Graduate blues: life after university


By Isaac Haigh, News Investigations Correspondent

The Croft Magazine // Throughout life many transitions take place. From a new job, moving to a new city and starting a family. These transitions offer many new opportunities for growth and developing who you are as a person but they can also be a great challenge.

One of the key transitions talked about at university surrounds the move to university: alone in a new city and a completely alien way of doing things. Much has been spoken about this key transition stage in regards to mental health, and rightly so, but there is another key transition, life after university.

Photo by Vasily Koloda / Unsplash

After three, four or even five years at a university people naturally start to gain a sense of belonging to their new found city, they build up a support network and develop habits that go with the university lifestyle. Graduation day is a day of great achievement, self pride and celebration but those feelings quickly make way for what comes next. People can have very different experiences depending on whether they have anything lined up next.

Recent graduates of chemistry gave their experiences to Epigram. Harry spoke to Epigram about how he felt on graduation day: 'Surreal, this is it, this is what I’ve been working for. All the photos and your gown. I always had an image of what graduation is like and then real life starts. Seeing everyone again, seeing everyone get their degrees, everyone worked so hard. Felt strange saying goodbye to Bristol'.

'It’s not easy to get on a grad scheme. I’m in a big city but there’s not endless jobs.’

Harry told Epigram about moving back home after four years away saying it was a ‘strange’ experience. ‘Partly feels like a step backwards. So lucky I can move back home and I don’t have to pay rent. Feel like I shouldn’t be relying on my parents. Been applying for jobs. Looking for jobs online [...]  is so demoralising.[...] Feel like you’ve been to uni, you’ve done really well and you think you’re going to walk into a job. But it’s really competitive. It’s not easy to get on a grad scheme. I’m in a big city but there’s not endless jobs.’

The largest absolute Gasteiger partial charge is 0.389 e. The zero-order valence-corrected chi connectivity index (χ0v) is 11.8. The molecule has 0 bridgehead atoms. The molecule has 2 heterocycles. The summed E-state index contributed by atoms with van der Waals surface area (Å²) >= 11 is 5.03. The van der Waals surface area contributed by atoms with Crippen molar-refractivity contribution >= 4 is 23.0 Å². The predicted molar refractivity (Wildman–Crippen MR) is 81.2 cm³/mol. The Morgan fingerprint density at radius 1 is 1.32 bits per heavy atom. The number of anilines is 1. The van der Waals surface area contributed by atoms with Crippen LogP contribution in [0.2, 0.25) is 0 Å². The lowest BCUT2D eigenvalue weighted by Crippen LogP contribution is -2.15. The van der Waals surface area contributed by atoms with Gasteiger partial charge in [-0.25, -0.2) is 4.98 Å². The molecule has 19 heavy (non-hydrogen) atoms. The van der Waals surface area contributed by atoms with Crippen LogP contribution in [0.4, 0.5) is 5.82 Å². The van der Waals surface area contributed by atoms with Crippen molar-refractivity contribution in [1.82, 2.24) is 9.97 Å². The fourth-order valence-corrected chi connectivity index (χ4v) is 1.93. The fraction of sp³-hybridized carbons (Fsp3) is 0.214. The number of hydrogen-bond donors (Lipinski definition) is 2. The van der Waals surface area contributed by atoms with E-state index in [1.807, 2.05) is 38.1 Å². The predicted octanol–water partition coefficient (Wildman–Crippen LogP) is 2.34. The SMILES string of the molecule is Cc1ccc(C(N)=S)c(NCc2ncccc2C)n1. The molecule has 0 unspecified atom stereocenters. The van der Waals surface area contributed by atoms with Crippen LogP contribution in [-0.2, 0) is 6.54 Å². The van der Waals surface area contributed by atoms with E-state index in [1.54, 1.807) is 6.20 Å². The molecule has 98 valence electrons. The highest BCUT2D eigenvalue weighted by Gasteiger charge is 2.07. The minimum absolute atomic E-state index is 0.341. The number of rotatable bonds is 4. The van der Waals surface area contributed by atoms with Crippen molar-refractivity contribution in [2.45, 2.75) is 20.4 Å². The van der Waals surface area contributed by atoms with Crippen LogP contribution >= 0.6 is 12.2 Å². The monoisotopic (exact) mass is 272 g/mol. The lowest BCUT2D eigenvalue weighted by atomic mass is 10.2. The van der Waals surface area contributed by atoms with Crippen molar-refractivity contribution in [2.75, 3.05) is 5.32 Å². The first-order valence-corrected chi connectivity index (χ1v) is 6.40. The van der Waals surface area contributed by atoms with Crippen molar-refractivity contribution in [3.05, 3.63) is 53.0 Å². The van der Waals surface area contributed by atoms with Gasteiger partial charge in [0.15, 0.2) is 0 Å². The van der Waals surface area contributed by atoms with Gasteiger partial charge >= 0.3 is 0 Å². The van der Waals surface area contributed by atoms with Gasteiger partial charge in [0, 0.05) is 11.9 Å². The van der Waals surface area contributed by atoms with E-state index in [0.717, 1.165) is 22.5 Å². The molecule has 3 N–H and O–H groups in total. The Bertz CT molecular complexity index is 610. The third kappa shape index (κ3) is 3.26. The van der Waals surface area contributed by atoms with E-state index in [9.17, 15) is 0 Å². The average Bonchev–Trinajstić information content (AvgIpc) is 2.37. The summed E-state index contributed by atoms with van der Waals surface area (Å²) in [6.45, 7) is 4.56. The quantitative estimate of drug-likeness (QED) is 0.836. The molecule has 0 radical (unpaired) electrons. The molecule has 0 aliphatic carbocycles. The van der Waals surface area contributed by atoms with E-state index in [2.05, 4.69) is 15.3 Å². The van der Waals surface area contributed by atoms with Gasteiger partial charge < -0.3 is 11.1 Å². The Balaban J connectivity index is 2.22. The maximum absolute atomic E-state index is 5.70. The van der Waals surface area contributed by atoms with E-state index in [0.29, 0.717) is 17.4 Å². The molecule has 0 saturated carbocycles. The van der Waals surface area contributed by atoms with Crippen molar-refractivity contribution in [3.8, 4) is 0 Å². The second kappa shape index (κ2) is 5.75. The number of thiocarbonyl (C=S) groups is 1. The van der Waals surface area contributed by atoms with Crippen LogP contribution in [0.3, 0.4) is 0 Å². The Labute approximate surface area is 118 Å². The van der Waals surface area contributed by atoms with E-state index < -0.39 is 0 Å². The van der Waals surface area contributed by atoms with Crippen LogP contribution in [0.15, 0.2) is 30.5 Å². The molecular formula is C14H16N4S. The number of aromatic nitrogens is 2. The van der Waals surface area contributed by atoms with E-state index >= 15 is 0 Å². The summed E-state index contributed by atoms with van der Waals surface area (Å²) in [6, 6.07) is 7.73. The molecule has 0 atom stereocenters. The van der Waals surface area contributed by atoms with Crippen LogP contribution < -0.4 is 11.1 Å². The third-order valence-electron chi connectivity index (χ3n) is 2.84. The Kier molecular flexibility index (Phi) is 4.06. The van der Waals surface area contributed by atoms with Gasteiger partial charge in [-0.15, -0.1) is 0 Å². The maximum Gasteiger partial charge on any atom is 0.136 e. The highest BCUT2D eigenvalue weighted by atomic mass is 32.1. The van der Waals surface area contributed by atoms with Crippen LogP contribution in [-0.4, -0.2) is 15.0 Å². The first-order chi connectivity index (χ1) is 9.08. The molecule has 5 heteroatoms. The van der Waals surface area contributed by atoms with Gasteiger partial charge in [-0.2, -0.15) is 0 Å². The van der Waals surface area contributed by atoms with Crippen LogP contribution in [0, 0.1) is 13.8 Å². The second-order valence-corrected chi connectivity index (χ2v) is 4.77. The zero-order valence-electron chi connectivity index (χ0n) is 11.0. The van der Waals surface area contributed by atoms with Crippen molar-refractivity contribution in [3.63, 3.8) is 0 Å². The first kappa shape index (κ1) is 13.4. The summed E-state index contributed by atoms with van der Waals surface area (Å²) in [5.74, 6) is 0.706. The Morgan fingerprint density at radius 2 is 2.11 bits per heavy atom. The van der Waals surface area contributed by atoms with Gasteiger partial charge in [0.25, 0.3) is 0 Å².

Coding together
Photo by NESA by Makers / Unsplash

Jen graduated last year and has since had a gap year. ‘It was like being released like a wild animal into the world. I had a plan that I would take a gap year and my life would fall into place but that didn’t happen.’

...some feel like graduate schemes can be very helpful

Whilst graduate schemes are a popular choice for graduates to go into, Fran, another chemistry graduate, spoke about how she’s looking for jobs now. Fran described the job search as ‘disheartening’. Whilst she felt the break had ‘given her time to think’, she went on to say ‘At the beginning of the year everyone’s applying to grad schemes because everyone else is and that’s the thing to do. Now I don’t think they’re for me.’

Photo by MD Duran / Unsplash

However some feel like graduate schemes can be very helpful. Sarah, now on a graduate scheme for a large company spoke to Epigram about her wellbeing support. ‘They encourage you to talk. They promote doing your hours, taking breaks and is very much a team culture. They really encourage collaboration, they want you to help each other out. I know if I’m struggling I can turn to someone.’

Should the university do more to help ease the transition? All who were interviewed said that if something could be done they were not sure what - and is it even the University's responsibility? ‘They could but I’m not sure if it's their problem. We pay them for an education. We’re not in school anymore. It’s a business transaction. It would be nice but I’m not sure they’re responsible. [..] I don’t know at what point [students] should take responsibility and become adults.’ Jen told Epigram.

Featured: Unsplash / Charles DeLoye

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Isaac Haigh

Chemistry PGR, News Investigations Correspondent 19/20